Books have a way of jogging our memories like nothing else can. Maybe it’s because they bring back so many happy thoughts; times when we sat with our parents or grandparents as they read to us and we were transported into the world of a story.
Take a long, slow drive down memory lane, as we present 10 books that will transport you right back to your 1980s childhood!
10. Where’s Spot? by Eric Hill
The first in a series of Spot books by Eric Hill, Where’s Spot? saw us kids having to open flaps in an attempt to find the cheeky little doggy, only to discover monkeys and crocodiles instead!
Other books featuring Spot include Spot’s Fun in the Sun, Spot Loves His Mummy and Spot Says Goodnight!
9. We’re Going On A Bear Hunt by Michael Rosen and Helen Oxenbury
‘We’re going on a bear hunt. We’re going to catch a big one. What a beautiful day! We’re not scared’. We’re sure that you all remember the words to this time-honoured children’s classic, first published back in 1989.
Happily, We’re Going on a Bear Hunt remains as popular today as ever. It’s still read in schools, and has been adapted into a stage play and an animated TV special.
8. Alfie Gets in First by Shirley Hughes
Unlike a lot of more fantastical children’s stories, Alfie Gets In First hinges on an all-too plausible premise: coming home from shopping, precocious toddler Alfie charges into the house and inadvertently gets locked in on his own. It may sound like every parent’s nightmare, but happily things work out for everyone.
This was the first in a series of ten Alfie books by Shirley Hughes, who also wrote such beloved books as Dogger.
7. Peepo! by Janet and Allan Ahlberg
Released as Peek-A-Boo! in the US, Peepo was first published in 1981 and has been called the best book ever for babies and toddlers. We certainly enjoyed it when we were that age!
It was written and illustrated by married duo Janet and Allan Ahlberg, who also created such children’s classics as Funnybones, The Jolly Postman and Each Peach Pear Plum.
6. The Garden Gang by Jayne Fisher
A lot of kids have always needed persuading to eat their fruits and vegetables. Helping to encourage our interest in this food group were The Garden Gang, a series of books written by Jayne Fisher, each of which contain two short stories about the various fruit and vegetable characters.
Books in the series include Penelope Strawberry and Roger Radish, Wee Willie Watermelon and Betty Beetroot, and Lucy Leek and Bertie Brussels Sprout!
5. Noddy by Enid Blyton
Noddy was by no means a new character in the 80s, having been introduced by popular children’s author Enid Blyton all the way back in 1949. However, the character and his colourful storybook world remained every bit as popular more than three decades after his first appearance in print.
On top of the 24 original Noddy books written by Blyton herself, the 80s gave us a slew of tie-in merchandise, plus stop-motion animated TV series The Further Adventures of Noddy.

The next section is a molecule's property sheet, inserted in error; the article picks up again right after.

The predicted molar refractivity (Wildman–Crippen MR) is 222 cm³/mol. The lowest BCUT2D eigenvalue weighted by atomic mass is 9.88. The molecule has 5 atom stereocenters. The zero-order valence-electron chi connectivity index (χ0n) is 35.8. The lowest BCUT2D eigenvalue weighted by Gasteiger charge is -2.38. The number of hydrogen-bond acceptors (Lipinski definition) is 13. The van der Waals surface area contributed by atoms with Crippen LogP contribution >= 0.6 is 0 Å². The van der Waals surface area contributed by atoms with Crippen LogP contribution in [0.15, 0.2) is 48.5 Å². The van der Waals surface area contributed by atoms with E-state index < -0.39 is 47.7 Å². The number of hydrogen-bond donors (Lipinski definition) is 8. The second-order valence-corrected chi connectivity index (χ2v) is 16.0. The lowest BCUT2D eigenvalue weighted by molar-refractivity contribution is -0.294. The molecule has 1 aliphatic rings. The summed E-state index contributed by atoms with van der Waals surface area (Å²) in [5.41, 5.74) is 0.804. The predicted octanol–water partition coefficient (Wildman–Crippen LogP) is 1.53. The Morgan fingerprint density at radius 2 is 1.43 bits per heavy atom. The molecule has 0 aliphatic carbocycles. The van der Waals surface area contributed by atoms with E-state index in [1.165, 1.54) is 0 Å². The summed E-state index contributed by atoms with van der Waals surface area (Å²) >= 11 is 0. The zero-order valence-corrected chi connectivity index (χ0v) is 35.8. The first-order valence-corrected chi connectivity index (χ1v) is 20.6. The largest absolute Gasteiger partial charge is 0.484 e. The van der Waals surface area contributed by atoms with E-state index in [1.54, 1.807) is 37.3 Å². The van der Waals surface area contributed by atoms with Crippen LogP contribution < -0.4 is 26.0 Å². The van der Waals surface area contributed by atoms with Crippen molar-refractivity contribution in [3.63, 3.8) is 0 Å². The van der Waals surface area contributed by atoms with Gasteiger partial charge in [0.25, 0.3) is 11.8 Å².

4. The Magic Porridge Pot
Originally published in the legendary Brothers Grimm collection of fairy tales, numerous adaptations of The Magic Porridge Pot have seen print over the years. However, we’re most familiar with the Ladybird ‘Easy Reading’ edition dating back to 1971.
The simple story centres on an enchanted cooking pot which spontaneously fills with porridge when instructed to do so – but things go wrong when a child uses the pot, and doesn’t know how to make it stop.
3. Haunted House by Jan Pienkowski
Haunted House by Jan Pienkowski was a brilliant pop-up book that contained spooky paintings, an octopus washing dishes, a gorilla in a bed and a skeleton in a closet!
The literary equivalent of a ride on a fairground ghost train, the popularity of Haunted House demonstrates that even young kids enjoy scary things.
2. Revolting Rhymes/Dirty Beasts by Roald Dahl
Roald Dahl’s books have sold more than 250 million copies worldwide, but as much as we loved The BFG and Charlie and the Chocolate Factory, we have a special place in our hearts for Revolting Rhymes and Dirty Beasts. First published in 1982 and 1983 respectively, both feature a series of short stories told in the form of rhyming poems.
Where Revolting Rhymes provides Dahl’s anarchic twist on such classic fairy tales as Little Red Riding Hood and Goldilocks and the Three Bears, Dirty Beasts told some lurid original yarns based around a variety of animals.
1. The Tiger Who Came to Tea by Judith Kerr
While this was first published all the way back in 1968, The Tiger Who Came to Tea remained every bit as beloved by children in the 1980s. Happily the book remains popular today, despite some grumbles that it gives an outdated representation of parental roles, with mum staying home to look after the child while dad goes to work.
The heartwarming classic sees a friendly big cat unexpectedly show up at a suburban home one tea time, only to proceed to eat and drink absolutely everything in the house (expect the people, thankfully).